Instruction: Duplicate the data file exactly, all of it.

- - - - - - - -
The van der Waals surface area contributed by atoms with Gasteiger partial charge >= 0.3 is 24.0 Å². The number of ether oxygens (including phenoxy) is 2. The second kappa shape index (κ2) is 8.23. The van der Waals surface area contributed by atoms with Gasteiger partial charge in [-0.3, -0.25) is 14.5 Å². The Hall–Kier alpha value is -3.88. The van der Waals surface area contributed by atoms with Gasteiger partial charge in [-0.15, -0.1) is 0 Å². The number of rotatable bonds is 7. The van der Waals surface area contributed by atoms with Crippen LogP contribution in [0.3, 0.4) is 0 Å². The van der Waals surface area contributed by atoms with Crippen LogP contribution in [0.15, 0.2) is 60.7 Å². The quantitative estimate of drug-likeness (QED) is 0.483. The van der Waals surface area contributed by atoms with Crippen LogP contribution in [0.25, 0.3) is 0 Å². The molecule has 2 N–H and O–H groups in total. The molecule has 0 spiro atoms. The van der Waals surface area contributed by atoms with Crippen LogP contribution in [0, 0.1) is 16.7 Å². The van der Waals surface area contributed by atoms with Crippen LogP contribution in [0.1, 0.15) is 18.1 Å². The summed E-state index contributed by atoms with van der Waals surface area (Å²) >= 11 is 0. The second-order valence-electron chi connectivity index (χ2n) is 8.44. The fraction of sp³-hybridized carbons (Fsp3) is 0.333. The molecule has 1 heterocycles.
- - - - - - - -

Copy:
The van der Waals surface area contributed by atoms with Gasteiger partial charge >= 0.3 is 24.0 Å². The number of ether oxygens (including phenoxy) is 2. The second kappa shape index (κ2) is 8.23. The van der Waals surface area contributed by atoms with Gasteiger partial charge in [-0.3, -0.25) is 14.5 Å². The Hall–Kier alpha value is -3.88. The van der Waals surface area contributed by atoms with Gasteiger partial charge in [-0.15, -0.1) is 0 Å². The number of rotatable bonds is 7. The van der Waals surface area contributed by atoms with Crippen LogP contribution in [0.3, 0.4) is 0 Å². The van der Waals surface area contributed by atoms with Crippen LogP contribution in [0.15, 0.2) is 60.7 Å². The quantitative estimate of drug-likeness (QED) is 0.483. The van der Waals surface area contributed by atoms with Crippen LogP contribution in [0.25, 0.3) is 0 Å². The molecule has 2 N–H and O–H groups in total. The molecule has 0 spiro atoms. The van der Waals surface area contributed by atoms with Crippen LogP contribution in [0, 0.1) is 16.7 Å². The van der Waals surface area contributed by atoms with Crippen LogP contribution in [0.1, 0.15) is 18.1 Å². The summed E-state index contributed by atoms with van der Waals surface area (Å²) >= 11 is 0. The second-order valence-electron chi connectivity index (χ2n) is 8.44. The fraction of sp³-hybridized carbons (Fsp3) is 0.333. The molecule has 1 heterocycles.